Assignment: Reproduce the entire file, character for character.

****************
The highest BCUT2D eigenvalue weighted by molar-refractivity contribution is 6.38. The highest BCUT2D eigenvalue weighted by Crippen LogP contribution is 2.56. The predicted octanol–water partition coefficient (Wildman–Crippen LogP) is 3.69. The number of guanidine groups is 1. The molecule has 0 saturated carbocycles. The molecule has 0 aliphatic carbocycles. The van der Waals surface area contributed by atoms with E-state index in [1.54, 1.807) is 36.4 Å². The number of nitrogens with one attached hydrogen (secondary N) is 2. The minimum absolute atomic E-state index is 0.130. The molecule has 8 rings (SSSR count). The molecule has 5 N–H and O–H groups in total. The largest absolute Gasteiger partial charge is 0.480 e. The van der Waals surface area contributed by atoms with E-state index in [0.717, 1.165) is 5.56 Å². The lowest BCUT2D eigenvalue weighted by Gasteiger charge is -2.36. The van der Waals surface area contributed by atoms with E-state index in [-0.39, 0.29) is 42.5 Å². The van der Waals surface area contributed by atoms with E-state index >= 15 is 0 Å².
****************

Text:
The highest BCUT2D eigenvalue weighted by molar-refractivity contribution is 6.38. The highest BCUT2D eigenvalue weighted by Crippen LogP contribution is 2.56. The predicted octanol–water partition coefficient (Wildman–Crippen LogP) is 3.69. The number of guanidine groups is 1. The molecule has 0 saturated carbocycles. The molecule has 0 aliphatic carbocycles. The van der Waals surface area contributed by atoms with E-state index in [1.54, 1.807) is 36.4 Å². The number of nitrogens with one attached hydrogen (secondary N) is 2. The minimum absolute atomic E-state index is 0.130. The molecule has 8 rings (SSSR count). The molecule has 5 N–H and O–H groups in total. The largest absolute Gasteiger partial charge is 0.480 e. The van der Waals surface area contributed by atoms with E-state index in [0.717, 1.165) is 5.56 Å². The lowest BCUT2D eigenvalue weighted by Gasteiger charge is -2.36. The van der Waals surface area contributed by atoms with E-state index in [-0.39, 0.29) is 42.5 Å². The van der Waals surface area contributed by atoms with E-state index >= 15 is 0 Å².